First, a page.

Lafayette Square, on the surface looks to be a symbol of unadulterated patriotism, a space in which those who had helped craft today’s United States of America were honored in the heart of its own capital. While this square does still stand as a place of honor, through this essay, I will argue that the symmetric and systematic placement of the monuments within the square’s reach contribute to a much more complex commonplace, using lines of placement within the space to contain elements of international influence and allow national presence to govern the area. Lafayette Square, located adjacent to the White House was named for General Gilbert du Motier, Marquis de Lafayette, a French revolutionary who significantly aided in the American Revolution (Biography of the Marquis De Lafayette). Since the unofficial creation of the square, the space has been used as a soldier encampment, graveyard and slave market among other things (Lafayette Square, Washington, D.C.).
Not until its official construction in 1891 did the Square honor the man for which the space is named, General Lafayette (Lafayette Square, Washington, DC). Previous to this the square was home to only one statue. Located at the center of the square, a statue was erected in 1853, depicted President Andrew Jackson riding atop a rearing horse (Lafayette Square, Washington, DC). The physical monuments of this site prove to create hard lines and borders. Through the placement and memoriam of these statues, a layered effect is created in the space, contributing to the containment of foreign influence in the area.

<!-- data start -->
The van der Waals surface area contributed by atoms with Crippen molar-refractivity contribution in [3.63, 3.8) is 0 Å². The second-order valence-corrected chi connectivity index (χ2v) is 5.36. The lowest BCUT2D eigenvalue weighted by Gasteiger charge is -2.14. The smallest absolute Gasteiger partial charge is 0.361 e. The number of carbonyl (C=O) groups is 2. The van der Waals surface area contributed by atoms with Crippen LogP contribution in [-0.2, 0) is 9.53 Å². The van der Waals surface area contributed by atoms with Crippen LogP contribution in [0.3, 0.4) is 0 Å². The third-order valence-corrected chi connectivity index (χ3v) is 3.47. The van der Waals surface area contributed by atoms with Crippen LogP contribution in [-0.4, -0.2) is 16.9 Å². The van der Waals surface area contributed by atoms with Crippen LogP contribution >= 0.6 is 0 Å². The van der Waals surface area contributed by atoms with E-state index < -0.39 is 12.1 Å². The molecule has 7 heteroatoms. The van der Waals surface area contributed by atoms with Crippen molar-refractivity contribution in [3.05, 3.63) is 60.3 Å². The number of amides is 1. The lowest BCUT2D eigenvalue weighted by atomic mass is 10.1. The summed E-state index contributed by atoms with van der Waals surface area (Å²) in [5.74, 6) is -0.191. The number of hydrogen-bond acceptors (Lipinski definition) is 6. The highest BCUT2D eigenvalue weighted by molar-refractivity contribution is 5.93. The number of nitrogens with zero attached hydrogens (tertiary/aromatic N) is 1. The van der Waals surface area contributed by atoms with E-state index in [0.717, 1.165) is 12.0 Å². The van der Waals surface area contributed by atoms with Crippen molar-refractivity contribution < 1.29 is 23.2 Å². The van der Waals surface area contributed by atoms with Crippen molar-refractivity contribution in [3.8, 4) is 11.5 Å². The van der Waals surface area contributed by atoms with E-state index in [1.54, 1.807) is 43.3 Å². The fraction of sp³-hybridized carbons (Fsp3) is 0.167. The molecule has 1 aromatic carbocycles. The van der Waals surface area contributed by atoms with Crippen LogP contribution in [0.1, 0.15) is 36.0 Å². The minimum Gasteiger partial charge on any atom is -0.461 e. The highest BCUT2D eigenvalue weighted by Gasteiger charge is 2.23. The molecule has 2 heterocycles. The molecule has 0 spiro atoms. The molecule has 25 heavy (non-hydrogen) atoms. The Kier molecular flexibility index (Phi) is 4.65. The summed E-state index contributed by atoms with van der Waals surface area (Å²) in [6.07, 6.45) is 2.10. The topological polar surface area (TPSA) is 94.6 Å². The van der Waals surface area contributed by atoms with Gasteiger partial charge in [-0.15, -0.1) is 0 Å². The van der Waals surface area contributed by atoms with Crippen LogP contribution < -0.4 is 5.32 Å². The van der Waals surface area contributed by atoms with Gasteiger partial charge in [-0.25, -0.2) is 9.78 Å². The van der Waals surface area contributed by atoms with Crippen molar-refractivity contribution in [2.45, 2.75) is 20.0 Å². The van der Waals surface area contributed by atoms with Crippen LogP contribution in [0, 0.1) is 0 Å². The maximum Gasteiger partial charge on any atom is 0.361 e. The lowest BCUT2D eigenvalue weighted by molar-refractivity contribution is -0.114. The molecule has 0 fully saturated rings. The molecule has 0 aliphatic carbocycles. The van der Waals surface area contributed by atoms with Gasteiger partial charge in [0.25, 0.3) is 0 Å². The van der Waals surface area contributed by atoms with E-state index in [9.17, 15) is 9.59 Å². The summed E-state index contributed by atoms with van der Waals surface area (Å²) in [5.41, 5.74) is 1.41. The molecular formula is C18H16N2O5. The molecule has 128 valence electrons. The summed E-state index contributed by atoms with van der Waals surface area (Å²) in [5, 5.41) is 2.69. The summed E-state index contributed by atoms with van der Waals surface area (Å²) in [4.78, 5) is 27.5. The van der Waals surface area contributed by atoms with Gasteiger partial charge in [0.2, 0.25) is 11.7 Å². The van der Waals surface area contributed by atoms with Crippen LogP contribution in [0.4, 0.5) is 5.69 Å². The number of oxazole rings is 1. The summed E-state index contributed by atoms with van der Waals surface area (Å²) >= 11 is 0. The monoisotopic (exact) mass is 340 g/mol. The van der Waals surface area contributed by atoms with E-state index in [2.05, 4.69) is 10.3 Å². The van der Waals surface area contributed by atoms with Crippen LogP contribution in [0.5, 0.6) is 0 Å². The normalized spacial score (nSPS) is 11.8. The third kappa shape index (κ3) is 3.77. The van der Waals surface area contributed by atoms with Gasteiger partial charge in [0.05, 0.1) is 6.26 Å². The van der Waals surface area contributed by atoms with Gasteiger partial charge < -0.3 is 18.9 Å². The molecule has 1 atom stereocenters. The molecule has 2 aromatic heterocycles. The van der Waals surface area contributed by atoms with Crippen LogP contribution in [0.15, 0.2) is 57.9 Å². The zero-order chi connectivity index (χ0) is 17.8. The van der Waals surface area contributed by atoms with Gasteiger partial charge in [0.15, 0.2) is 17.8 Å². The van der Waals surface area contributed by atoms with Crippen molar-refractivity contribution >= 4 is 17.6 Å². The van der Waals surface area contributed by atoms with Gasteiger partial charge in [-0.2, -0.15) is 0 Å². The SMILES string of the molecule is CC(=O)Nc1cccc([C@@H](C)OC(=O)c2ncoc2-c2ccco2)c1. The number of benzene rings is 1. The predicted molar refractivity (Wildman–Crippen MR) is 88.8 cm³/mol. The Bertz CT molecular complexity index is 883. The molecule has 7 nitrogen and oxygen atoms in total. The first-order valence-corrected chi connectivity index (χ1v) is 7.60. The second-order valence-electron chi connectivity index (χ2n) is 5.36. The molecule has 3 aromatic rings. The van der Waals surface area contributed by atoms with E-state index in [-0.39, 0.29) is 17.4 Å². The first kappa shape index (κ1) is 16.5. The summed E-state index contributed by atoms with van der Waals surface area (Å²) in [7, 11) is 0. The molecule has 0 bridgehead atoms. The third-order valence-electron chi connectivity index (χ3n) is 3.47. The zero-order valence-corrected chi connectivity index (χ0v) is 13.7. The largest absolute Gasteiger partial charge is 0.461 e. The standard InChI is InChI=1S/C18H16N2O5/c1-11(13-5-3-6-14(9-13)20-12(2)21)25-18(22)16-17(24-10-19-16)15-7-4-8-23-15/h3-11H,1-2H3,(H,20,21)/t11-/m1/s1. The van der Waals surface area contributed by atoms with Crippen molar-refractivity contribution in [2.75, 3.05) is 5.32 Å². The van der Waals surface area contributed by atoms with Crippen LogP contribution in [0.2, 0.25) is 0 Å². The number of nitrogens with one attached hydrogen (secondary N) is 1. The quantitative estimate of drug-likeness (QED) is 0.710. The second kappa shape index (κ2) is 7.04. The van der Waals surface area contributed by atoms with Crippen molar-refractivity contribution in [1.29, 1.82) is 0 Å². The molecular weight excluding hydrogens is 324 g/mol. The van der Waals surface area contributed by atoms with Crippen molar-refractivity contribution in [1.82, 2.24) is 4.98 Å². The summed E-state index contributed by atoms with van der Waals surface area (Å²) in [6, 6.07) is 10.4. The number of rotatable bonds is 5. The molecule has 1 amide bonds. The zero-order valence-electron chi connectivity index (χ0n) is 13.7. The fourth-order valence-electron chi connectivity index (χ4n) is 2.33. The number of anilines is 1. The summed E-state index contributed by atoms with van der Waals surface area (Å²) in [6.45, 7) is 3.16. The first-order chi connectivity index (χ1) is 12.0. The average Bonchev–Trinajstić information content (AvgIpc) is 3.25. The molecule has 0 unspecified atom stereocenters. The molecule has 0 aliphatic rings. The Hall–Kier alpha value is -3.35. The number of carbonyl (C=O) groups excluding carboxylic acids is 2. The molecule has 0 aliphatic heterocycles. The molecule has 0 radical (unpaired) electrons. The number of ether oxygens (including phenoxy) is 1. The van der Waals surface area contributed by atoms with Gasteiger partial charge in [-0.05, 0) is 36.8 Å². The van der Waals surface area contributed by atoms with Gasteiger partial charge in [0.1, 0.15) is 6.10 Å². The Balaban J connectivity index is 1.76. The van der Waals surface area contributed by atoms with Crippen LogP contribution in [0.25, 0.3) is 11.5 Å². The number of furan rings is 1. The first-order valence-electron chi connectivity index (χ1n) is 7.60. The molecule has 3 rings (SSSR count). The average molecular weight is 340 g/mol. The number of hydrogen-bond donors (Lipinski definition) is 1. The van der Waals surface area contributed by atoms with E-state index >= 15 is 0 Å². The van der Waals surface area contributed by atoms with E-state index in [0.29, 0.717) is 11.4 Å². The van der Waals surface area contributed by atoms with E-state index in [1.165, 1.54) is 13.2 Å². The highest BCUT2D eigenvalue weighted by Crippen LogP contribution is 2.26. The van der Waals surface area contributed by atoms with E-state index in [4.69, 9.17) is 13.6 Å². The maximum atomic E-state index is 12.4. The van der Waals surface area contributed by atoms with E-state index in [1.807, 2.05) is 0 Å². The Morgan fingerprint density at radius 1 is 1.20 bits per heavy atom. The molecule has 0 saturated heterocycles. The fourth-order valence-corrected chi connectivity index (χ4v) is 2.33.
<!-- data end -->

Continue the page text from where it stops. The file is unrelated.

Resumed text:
At the heart of these multilayered organism is Andrew Jackson. The statue created in honor of The United States seventh president shows Jackson riding atop a rearing horse, as reported by the US General Service Administration (Lafayette Square, Washington, DC). The GSA also reports that this very statue was the first in the nation to be cast in bronze, a trend that would soon be followed by many sculptors (Lafayette Square, Washington, DC). The placement of this statue at the heart of the square is bold enough to leave many wondering why the Square was not named for the man whose image the statue was created in. A few feet beyond the statue and the pristine grass that surrounds it, is a fence meant to keep the statue and its surroundings untouched by the squares visitors. This fence differentiates this monument from the others in the square, marking it as the only one in which guests can not interact with. This emphasis does not go unnoticed on the larger scale of the square. The placement of Andrew Jackson’s memorial as well as the architecture surrounding it creates an untouchable American figure at the heart of Lafayette Square, establishing the purely American core of the area.